In my younger days, when I had only been driving for a short time, I once took my father on a few errands with me behind the wheel. We both had a few things we needed to do in the city, and he wanted to see how I was keeping up with this new skill. As it happened, that day was very rainy one, and many parts of the road had standing water on them.
As casual driving conversation, he asked me if I knew what to do if I started to lose control. I could always use a few pointers and said so. He reminded me that the most important thing was to do exactly what I had been doing. Not to panic and hit the brakes or anything. He said, “remember, the car wants to go straight.”
Almost prophetically, within about five minutes of that conversation I hit a patch of water and the car started to slide – we weren’t speeding by any means, but we were still on a highway and going fast enough that I didn’t want to lose control of the car. But his advice was fresh in my mind – I took my foot off the gas but didn’t put it on the brake. I kept my grip on the wheel tight but didn’t try to swerve or pull over. And sure enough, we slid right through the water and stopped hydroplaning.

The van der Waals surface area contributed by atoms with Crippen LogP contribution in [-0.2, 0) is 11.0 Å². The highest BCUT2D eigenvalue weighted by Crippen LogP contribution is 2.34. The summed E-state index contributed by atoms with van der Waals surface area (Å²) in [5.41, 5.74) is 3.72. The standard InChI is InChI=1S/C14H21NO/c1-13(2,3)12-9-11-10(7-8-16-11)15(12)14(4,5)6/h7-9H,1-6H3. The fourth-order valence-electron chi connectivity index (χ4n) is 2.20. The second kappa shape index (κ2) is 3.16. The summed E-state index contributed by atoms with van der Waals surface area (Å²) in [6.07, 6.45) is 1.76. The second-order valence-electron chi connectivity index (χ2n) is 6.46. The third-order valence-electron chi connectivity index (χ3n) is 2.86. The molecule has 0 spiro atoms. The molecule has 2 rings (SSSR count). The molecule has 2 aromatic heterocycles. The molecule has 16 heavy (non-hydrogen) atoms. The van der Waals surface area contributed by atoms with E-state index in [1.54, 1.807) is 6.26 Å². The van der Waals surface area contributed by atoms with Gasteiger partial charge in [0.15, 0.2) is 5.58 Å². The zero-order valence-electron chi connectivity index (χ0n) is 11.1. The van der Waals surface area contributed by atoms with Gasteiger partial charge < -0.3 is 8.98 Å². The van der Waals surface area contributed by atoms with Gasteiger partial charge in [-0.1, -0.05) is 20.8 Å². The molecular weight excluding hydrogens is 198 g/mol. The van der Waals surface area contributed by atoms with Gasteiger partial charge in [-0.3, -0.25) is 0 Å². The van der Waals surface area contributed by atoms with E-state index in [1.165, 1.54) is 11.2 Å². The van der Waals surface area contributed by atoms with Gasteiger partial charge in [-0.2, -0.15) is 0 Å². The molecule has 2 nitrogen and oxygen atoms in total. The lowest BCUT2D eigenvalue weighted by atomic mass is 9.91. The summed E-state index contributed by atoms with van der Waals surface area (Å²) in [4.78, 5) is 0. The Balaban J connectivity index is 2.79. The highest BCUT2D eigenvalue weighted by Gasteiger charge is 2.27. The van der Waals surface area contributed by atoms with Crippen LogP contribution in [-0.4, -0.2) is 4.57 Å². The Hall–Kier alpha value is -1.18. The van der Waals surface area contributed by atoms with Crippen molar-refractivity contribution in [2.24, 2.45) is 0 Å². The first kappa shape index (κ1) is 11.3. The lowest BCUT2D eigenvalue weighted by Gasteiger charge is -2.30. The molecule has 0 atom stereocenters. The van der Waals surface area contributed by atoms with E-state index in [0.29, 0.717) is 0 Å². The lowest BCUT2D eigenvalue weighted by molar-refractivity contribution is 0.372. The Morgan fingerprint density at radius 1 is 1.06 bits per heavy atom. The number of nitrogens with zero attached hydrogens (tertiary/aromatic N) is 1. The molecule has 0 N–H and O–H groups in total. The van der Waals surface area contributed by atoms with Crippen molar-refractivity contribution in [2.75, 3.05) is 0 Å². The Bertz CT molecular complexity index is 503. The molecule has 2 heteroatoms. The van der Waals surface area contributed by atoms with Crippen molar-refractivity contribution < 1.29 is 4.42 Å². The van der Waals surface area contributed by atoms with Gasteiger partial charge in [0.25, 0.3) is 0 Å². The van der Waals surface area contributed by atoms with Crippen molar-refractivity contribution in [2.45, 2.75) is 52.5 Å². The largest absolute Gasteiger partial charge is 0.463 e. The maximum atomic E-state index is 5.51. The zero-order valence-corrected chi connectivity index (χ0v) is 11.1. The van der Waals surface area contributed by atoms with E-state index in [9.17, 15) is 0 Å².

There are two bigger lessons from this that apply to things other than driving.
The first lesson is this: everything has a trajectory; a default path it will take unless you alter it.
The second lesson is this: what that path is depends on the actions you take before you hit the crisis.
If you’re driving safely to begin with, and you’re doing the right things, you’re more likely to make it through a patch of wet roads safely than if you were speeding, swerving, and driving recklessly. Likewise, when you hit any sort of crisis, you’re likely to make it through just fine if a.) you were already doing the right stuff and b.) you don’t stop doing it just because you hit a crisis.
Your life wants to go straight.